James H. "Jim" Bridger

Inducted into the Hall of Fame in 2008

Jim Bridger was born in Virginia. In 1804, he moved to Missouri with his parents. After an apprenticeship as a blacksmith, he hired on with William Ashley in 1822 and headed to the Rocky Mountains after fur.

Jim was an accomplished trapper and mountain man who became an expert scout for the Army. He was one of the first Americans to see the wonders of Yellowstone. In  1824, he followed the Bear River south into the Great Basin  where he discovered the Great Salt  Lake. In 1843, he established a fort and trading post (Fort. Bridger) on the Black's Fork of the Green River in Wyoming Territory. In 1859, he guided the Raynolds expedition into Montana  and in 1861, showed army engineer E.L. Berthoud into Colorado. He assisted  with the surveys for the transcontinental railroad and the campaign against Red Cloud. As much as any other man, he opened the American West and many places in Wyoming and the West are named after him.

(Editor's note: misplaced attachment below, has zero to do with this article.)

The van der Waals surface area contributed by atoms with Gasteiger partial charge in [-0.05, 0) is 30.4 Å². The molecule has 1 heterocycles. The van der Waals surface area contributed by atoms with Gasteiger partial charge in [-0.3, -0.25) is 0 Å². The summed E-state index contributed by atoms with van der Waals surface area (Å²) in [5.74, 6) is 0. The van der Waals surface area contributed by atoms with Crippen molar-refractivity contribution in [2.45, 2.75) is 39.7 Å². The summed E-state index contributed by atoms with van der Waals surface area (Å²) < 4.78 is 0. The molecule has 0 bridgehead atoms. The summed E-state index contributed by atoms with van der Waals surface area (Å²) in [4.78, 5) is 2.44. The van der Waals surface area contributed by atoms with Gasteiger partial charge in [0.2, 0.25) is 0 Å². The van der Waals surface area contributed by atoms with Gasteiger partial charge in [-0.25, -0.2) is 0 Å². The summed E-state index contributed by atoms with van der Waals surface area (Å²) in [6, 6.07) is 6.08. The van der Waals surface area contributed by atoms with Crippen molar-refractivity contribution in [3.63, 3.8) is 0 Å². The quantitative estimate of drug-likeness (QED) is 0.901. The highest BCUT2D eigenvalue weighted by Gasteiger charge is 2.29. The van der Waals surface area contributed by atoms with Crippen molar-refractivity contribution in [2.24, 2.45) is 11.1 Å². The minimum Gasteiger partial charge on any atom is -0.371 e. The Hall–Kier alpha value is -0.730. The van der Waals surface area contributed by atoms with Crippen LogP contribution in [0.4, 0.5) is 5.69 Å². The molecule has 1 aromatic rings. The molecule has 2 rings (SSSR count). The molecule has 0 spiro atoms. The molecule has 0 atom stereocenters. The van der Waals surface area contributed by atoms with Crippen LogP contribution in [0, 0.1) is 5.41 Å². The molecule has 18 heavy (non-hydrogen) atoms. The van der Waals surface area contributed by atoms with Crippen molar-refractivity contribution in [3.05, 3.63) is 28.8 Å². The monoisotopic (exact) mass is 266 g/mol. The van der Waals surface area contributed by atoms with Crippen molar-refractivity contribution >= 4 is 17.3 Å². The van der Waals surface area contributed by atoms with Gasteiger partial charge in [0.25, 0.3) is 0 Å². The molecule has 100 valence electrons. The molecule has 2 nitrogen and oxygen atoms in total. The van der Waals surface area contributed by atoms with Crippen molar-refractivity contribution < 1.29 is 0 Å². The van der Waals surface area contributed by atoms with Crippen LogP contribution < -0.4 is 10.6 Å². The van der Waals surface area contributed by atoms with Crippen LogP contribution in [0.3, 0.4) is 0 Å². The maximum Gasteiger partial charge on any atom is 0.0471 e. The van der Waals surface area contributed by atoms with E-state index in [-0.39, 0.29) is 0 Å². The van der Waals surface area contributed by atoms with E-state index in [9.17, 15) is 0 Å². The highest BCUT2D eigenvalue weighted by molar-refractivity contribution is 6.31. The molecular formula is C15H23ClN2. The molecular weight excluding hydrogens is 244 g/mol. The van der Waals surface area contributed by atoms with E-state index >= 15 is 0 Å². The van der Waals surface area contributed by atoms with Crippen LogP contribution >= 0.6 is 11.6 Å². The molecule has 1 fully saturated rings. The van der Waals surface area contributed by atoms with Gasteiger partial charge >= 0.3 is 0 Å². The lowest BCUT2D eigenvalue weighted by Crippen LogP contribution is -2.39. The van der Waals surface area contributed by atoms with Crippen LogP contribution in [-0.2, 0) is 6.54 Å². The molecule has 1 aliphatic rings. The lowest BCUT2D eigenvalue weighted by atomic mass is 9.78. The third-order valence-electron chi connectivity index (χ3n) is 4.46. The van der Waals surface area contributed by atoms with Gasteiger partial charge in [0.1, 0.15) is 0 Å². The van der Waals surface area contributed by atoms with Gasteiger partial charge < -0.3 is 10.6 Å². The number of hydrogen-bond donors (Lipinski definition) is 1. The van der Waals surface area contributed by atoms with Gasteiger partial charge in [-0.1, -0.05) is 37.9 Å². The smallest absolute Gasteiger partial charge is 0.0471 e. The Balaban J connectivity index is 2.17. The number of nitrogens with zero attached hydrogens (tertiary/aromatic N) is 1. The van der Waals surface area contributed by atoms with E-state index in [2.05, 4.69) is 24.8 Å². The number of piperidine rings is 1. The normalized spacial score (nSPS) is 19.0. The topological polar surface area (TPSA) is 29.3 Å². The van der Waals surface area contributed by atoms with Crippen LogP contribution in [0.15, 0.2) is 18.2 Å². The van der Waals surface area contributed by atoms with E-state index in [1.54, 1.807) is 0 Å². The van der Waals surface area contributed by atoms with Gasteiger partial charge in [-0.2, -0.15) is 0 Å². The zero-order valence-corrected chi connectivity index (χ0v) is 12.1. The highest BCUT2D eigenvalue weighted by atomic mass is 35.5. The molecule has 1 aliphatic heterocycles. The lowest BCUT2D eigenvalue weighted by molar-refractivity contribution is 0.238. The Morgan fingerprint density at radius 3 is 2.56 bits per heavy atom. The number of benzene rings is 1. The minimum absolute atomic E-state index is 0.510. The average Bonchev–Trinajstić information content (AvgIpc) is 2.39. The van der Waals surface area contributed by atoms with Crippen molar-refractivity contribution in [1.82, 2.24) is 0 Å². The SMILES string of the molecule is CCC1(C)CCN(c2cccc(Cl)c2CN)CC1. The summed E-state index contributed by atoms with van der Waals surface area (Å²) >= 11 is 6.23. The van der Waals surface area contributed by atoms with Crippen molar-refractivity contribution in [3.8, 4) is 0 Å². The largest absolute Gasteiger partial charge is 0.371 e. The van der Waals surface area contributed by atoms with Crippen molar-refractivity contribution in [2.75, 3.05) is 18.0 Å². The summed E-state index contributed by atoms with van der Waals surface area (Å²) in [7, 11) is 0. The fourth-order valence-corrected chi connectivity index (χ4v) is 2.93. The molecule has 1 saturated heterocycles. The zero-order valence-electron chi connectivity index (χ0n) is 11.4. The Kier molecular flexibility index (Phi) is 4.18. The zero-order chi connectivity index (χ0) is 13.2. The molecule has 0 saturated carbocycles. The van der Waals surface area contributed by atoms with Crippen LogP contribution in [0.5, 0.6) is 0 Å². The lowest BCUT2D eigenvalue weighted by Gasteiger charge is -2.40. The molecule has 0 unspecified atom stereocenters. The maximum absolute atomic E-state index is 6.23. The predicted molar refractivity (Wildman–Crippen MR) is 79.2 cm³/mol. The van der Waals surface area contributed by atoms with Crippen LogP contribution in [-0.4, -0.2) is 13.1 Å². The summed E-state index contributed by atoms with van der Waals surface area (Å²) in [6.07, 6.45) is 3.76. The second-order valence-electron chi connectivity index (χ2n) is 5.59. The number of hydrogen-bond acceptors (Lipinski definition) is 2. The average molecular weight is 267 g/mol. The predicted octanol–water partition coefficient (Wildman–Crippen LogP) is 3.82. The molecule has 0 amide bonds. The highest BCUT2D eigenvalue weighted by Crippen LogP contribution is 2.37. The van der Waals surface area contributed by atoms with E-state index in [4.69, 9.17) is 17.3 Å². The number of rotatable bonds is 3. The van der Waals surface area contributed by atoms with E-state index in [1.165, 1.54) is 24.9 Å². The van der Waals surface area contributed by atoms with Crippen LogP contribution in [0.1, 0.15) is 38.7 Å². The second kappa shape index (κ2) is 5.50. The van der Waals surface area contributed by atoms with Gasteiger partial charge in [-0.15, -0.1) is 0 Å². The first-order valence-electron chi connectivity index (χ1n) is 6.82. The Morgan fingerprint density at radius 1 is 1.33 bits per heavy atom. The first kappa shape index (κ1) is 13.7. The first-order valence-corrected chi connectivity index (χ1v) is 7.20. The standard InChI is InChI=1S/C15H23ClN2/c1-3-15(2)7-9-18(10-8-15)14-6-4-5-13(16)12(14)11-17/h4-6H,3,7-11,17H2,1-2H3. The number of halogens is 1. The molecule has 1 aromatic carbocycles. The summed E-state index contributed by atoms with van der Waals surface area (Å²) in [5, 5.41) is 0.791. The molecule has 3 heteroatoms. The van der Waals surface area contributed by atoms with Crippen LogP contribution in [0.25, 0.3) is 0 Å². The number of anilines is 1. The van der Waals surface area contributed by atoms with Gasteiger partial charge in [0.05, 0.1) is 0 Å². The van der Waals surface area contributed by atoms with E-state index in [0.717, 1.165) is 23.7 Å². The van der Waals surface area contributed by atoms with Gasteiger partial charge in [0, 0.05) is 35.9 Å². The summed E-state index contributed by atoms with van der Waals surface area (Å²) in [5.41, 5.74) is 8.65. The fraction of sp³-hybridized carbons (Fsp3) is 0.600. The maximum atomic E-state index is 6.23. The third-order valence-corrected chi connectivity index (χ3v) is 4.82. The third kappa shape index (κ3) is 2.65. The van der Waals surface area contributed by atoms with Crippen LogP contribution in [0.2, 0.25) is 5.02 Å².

He lived long enough to see the Yellowstone region set aside as a national park and must have been pleased to know that a corner of the wilderness he knew had been protected from development. In 1867, with failing eyesight, he returned to Missouri, and in 1881 he died penniless and forgotten by all but a few old friends.

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